The court rejected the employer’s argument that it should not pay past medical benefits because the treatment was not authorized and the surgery was not needed on an emergency basis. The court explained that the surgery was performed by the employer-authorized treating doctor. The claims representative said that the surgery was not authorized because she needed additional time to make the decision whether to deny the claim.
The court found that the medical evidence showed the surgery was reasonable and necessary in light of the worker’s job-related condition. The employer never asserted that additional investigation would have changed that determination.
The court pointed out that the waitress notified the employer of her condition, and the claims representative and employer were notified of her need for surgery before the surgery.
Pot’s Legalization Will Test Liability Standards
Marijuana’s legalization will require a risk management response for a range of liability-related issues, from workers’ compensation defense to commercial general liability policy exclusions.
That is becoming clear in Colorado, one of two states that are now experimentation centers for how the nation — and the insurance industry along with it — will adapt to legalized pot.
With the Risk and Insurance Management Society soon headed to Denver for its annual conference, there is a lot of joking across the property/casualty industry about the legal access to marijuana in Colorado.
But by the time conference attendees arrive there they will find their industry is already in the midst of serious consideration over the range of marijuana-related insurance considerations.
Certain Colorado hotels, for instance, want to move into the bourgeoning marijuana tourism business and like other companies they need CGL policies. But some underwriters are looking to exclude “marijuana related activities” from their general liability coverage, said Vance O. Knapp, an attorney at Sherman & Howard L.L.C. in Denver.
Knapp, who represents hotels among other clients, is known for his expertise on marijuana and employer liability, and will be among speakers on the topic at the RIMS conference.
The property/casualty industry already has some expertise in underwriting marijuana business. I recall in 2010 writing about London insurers providing various policies for medical marijuana growers and retailers in California and other states.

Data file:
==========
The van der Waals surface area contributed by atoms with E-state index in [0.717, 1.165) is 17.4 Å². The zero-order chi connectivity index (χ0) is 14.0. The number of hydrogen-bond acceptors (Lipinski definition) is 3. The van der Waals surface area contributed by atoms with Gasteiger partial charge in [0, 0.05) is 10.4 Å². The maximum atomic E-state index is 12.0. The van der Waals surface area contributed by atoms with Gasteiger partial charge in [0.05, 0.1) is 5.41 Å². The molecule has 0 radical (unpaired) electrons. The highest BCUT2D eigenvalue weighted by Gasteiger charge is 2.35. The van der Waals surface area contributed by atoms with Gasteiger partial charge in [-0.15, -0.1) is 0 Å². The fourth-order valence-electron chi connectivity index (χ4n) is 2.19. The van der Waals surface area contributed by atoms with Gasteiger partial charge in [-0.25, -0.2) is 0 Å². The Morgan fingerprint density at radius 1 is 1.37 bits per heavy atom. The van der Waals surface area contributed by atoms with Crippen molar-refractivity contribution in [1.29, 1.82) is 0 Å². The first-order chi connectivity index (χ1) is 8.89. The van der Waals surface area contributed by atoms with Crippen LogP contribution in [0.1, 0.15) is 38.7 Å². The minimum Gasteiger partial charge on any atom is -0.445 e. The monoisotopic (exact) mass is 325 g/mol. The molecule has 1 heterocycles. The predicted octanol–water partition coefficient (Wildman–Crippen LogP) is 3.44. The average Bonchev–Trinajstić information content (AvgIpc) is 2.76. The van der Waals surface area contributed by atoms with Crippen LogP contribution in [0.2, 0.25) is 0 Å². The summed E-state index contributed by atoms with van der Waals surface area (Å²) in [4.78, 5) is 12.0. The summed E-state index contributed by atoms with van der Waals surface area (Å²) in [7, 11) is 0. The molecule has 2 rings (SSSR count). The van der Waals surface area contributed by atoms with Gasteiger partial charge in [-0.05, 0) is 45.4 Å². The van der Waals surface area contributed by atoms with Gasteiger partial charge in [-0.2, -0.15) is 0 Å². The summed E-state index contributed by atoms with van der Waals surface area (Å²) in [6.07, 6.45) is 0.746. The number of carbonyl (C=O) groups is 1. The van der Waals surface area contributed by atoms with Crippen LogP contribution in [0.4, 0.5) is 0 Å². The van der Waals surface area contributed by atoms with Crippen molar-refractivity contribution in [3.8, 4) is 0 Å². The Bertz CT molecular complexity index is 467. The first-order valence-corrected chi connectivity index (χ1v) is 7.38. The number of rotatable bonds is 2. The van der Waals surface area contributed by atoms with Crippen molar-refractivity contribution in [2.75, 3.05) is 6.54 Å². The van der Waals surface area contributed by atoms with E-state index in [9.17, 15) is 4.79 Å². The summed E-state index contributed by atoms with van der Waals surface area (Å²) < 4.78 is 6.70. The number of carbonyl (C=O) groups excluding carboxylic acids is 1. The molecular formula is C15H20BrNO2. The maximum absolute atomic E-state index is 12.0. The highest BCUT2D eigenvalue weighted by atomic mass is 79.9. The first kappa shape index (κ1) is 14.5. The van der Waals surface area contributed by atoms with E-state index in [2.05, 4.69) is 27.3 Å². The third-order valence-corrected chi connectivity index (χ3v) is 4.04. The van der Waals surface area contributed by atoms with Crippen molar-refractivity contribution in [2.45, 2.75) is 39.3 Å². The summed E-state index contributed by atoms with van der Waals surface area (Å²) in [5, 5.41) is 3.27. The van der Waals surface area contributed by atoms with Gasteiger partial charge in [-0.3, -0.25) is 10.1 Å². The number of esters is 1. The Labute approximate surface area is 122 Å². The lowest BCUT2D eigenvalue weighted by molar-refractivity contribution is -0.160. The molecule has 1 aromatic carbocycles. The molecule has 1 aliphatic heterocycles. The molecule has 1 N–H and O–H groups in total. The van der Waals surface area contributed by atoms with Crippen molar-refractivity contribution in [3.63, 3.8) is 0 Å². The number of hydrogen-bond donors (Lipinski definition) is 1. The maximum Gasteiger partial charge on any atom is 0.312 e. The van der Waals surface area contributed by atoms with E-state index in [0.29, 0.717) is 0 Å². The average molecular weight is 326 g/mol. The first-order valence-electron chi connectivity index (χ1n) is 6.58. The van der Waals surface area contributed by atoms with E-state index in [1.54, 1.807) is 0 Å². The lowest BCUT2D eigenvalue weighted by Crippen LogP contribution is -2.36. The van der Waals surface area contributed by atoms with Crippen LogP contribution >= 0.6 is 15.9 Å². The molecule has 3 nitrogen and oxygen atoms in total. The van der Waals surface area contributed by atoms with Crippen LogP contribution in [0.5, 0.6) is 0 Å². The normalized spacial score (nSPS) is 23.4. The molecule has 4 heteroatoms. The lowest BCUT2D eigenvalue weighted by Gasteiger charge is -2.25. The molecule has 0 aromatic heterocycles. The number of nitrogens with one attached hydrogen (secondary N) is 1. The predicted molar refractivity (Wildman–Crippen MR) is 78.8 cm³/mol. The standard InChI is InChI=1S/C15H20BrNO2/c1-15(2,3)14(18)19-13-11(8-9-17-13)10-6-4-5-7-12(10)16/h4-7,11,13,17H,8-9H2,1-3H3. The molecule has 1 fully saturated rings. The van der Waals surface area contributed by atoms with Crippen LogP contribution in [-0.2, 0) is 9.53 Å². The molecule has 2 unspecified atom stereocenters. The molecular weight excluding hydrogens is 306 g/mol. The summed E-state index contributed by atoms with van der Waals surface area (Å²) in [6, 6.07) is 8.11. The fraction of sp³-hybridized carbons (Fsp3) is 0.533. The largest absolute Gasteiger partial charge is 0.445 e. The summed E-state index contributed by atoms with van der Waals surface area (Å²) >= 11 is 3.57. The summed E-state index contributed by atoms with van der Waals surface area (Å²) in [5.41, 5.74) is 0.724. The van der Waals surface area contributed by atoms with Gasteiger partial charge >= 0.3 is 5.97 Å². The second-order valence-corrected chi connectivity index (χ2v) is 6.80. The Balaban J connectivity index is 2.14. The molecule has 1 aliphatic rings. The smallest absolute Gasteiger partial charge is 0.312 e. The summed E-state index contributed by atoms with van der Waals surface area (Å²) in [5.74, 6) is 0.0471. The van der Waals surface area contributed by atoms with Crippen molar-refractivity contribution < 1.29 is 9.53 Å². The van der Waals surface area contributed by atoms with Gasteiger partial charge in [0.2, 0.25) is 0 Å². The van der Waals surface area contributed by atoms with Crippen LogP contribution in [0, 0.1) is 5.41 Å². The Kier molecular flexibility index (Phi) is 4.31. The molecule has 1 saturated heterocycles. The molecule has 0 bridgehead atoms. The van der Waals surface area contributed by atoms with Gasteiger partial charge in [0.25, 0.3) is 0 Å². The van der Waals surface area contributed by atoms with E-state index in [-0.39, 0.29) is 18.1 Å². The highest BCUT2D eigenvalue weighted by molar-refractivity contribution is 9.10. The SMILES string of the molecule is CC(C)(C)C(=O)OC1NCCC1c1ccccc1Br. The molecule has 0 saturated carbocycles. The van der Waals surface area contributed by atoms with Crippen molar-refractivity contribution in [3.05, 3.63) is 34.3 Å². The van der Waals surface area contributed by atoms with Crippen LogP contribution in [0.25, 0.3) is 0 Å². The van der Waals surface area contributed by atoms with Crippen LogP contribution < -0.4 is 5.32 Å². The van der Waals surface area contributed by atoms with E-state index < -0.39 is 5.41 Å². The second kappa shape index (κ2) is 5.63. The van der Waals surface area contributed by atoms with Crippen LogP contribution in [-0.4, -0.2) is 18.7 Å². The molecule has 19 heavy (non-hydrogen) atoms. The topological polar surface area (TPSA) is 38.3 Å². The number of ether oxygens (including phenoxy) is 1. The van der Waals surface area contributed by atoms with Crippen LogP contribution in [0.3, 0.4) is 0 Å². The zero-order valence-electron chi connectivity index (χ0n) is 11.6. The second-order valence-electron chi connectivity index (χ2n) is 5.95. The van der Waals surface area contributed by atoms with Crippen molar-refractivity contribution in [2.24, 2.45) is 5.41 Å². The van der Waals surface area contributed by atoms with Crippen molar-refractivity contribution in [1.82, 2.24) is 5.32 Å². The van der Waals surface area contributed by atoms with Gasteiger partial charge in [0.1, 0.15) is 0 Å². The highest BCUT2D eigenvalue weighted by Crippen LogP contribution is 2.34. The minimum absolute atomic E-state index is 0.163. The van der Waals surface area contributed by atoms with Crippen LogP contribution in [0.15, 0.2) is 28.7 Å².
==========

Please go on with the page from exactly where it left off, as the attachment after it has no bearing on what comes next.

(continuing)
But with pot recently legal in Colorado, Washington, and probably more states in the future, laws on related liability issues are just emerging.
One of the most closely watched cases on the topic so far involves Brandon Coats, a Colorado quadriplegic and licensed medical marijuana user fired in 2010 by Dish Network L.L.C. after he tested positive for use of the drug in violation of the employer’s policy.
In an April 2013 ruling, the Colorado Court of Appeals upheld Coats’ firing.
That case is now before Colorado’s Supreme Court.
Colorado’s high court will likely uphold that finding, Knapp says. But if the Supreme Court overturns the lower court ruling it would undermine employers’ zero-tolerance drug policies.
Those policies impact everything from worker safety and workers’ comp claims defense to employers’ third party liability.
Another threat comes from Colorado plaintiff attorneys’ desire for the state’s lawmakers to adopt a law so that employees can only be terminated or disciplined if their employer can show the employee is actually impaired or under the influence.
Impairment is a substantially different standard than testing positive for the drug’s use.
Knapp says there is potential for that issue to appear before Colorado’s legislature in the future because marijuana proponents are “very vocal” and it would be a “cash cow” for plaintiff attorneys bringing unlawful-termination lawsuits.
That too would impact a range of business liability exposures and is just one example of legal issues still to be settled, although some courts have already weighed the difference between being impaired by marijuana and merely testing positive for its presence in the body.
On February 27, for instance, the Supreme Court of Arkansas overturned lower court findings that two men who tested positive for marijuana use after a workplace accident could not pursue workers’ comp claims.
Flames engulfed the men using an acetylene torch to cut the top off a barrel that exploded. Testimony in the case focused on their pot use away from work and whether they appeared intoxicated on the job.
The Supreme Court eventually found that while the two tested positive for marijuana use they showed the accident was not occasioned by that use.
I suspect more states will either legalize marijuana for recreational consumption or adopt medical use laws that essentially make pot semi-legal. As that happens expect to see more courts tackle the extent of employer liability.